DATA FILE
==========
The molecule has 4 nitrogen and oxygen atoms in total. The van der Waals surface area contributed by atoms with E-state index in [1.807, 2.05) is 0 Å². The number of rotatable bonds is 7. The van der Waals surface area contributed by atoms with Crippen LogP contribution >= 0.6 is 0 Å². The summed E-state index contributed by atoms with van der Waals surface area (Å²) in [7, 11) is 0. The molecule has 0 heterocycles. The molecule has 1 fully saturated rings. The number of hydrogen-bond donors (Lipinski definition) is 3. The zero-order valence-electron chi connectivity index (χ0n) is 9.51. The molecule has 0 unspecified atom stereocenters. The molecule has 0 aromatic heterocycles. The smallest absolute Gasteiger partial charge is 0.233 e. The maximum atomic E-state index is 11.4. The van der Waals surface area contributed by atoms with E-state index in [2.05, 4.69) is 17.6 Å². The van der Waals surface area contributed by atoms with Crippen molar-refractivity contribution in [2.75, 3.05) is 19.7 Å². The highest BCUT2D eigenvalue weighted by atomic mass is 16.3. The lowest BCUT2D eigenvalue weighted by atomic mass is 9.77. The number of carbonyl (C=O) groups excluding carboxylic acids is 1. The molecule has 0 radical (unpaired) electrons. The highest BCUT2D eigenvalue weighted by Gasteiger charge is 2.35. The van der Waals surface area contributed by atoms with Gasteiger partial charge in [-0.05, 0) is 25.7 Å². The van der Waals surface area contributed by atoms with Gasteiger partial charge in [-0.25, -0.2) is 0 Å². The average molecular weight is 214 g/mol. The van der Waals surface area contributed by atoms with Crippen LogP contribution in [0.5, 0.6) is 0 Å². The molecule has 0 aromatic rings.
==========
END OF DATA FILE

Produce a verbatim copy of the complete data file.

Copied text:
The molecule has 4 nitrogen and oxygen atoms in total. The van der Waals surface area contributed by atoms with E-state index in [1.807, 2.05) is 0 Å². The number of rotatable bonds is 7. The van der Waals surface area contributed by atoms with Crippen LogP contribution >= 0.6 is 0 Å². The summed E-state index contributed by atoms with van der Waals surface area (Å²) in [7, 11) is 0. The molecule has 0 heterocycles. The molecule has 1 fully saturated rings. The number of hydrogen-bond donors (Lipinski definition) is 3. The zero-order valence-electron chi connectivity index (χ0n) is 9.51. The molecule has 0 unspecified atom stereocenters. The molecule has 0 aromatic heterocycles. The smallest absolute Gasteiger partial charge is 0.233 e. The maximum atomic E-state index is 11.4. The van der Waals surface area contributed by atoms with E-state index in [2.05, 4.69) is 17.6 Å². The van der Waals surface area contributed by atoms with Crippen molar-refractivity contribution in [2.75, 3.05) is 19.7 Å². The highest BCUT2D eigenvalue weighted by atomic mass is 16.3. The lowest BCUT2D eigenvalue weighted by atomic mass is 9.77. The number of carbonyl (C=O) groups excluding carboxylic acids is 1. The molecule has 0 radical (unpaired) electrons. The highest BCUT2D eigenvalue weighted by Gasteiger charge is 2.35. The van der Waals surface area contributed by atoms with Gasteiger partial charge in [-0.05, 0) is 25.7 Å². The van der Waals surface area contributed by atoms with Gasteiger partial charge in [-0.25, -0.2) is 0 Å². The average molecular weight is 214 g/mol. The van der Waals surface area contributed by atoms with Crippen LogP contribution in [0.5, 0.6) is 0 Å². The molecule has 0 aromatic rings.